I accept the Minister’s point that there are often difficulties. For example, it often appears that higher fines are imposed in court on persons who do not attend for whatever reason. They may have lost the summons or do not regard it as being as serious as it should be, or maybe they have received some bad advice that there is no need to attend. They are often then faced with a higher fine because the court wishes to register the lack of respect on the part of the person for his or her inability to attend. This gives rise to problems because the court has no idea as to the financial status or the dependent, family or employment circumstances of the individual involved. This can cause hardship down the line where the person who is unable to pay the fine does not have a choice, and when the garda comes knocking on the door a few months later to execute a warrant for imprisonment, that garda is unable to accept an amount less than the full payment of the fine.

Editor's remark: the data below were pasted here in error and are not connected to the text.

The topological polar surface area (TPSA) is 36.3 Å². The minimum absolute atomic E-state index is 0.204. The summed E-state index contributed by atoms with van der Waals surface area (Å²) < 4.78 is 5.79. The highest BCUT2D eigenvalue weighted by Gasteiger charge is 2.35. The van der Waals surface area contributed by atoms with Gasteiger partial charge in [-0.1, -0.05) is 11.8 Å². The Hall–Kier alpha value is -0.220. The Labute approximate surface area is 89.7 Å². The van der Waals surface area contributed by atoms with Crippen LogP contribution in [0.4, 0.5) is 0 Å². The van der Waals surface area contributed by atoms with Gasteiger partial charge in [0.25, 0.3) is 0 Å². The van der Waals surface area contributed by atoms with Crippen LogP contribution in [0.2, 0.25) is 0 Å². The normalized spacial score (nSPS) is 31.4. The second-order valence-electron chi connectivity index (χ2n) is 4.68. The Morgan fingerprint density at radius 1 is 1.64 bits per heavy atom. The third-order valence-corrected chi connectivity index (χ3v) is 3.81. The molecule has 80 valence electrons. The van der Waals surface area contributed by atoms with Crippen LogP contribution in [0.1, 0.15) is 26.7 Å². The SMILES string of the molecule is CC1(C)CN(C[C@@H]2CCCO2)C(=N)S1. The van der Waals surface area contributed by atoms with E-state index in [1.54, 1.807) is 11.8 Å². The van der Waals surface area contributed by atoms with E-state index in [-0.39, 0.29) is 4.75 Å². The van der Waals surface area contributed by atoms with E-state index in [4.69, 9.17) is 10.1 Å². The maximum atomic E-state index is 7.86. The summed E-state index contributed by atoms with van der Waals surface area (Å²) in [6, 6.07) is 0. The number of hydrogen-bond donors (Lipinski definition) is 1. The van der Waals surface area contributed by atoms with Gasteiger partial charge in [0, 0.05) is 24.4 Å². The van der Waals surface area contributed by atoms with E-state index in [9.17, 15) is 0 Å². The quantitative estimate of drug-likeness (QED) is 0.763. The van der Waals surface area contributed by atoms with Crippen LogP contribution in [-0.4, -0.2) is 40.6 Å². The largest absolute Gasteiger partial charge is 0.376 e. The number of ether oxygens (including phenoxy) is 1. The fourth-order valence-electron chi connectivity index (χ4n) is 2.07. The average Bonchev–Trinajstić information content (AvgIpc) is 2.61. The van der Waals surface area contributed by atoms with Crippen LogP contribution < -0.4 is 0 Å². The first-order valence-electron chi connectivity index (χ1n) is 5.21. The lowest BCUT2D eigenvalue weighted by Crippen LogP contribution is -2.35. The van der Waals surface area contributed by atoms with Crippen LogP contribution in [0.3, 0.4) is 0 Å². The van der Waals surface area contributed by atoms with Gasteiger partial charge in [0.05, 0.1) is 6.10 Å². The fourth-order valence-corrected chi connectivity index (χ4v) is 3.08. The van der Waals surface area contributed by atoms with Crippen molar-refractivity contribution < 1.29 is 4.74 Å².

We referred to this problem on Committee Stage and we pointed out that there was an element of redress some years ago in the from of a ministerial petition, which regrettably received some very bad press and was discontinued. There are circumstances in which I would still see merit in such an arrangement, albeit narrowly focused at the level of ministerial discretion. However, what we are doing now will assist in some way.
When the fine is imposed, my understanding is that instead of having the rider of seven days’ imprisonment in default of payment within the period, the reference will be made to the new receiver. How will it come back on the court list? I presume there will be a return date where unpaid or undischarged fines will be listed for hearing. It will not be at the application of the person against whom the fine is levied, because that person may not know about it or may not have expressed an interest. There will be a duty on the State to have the matter listed for hearing at some later date to allow for the receiver process to take place.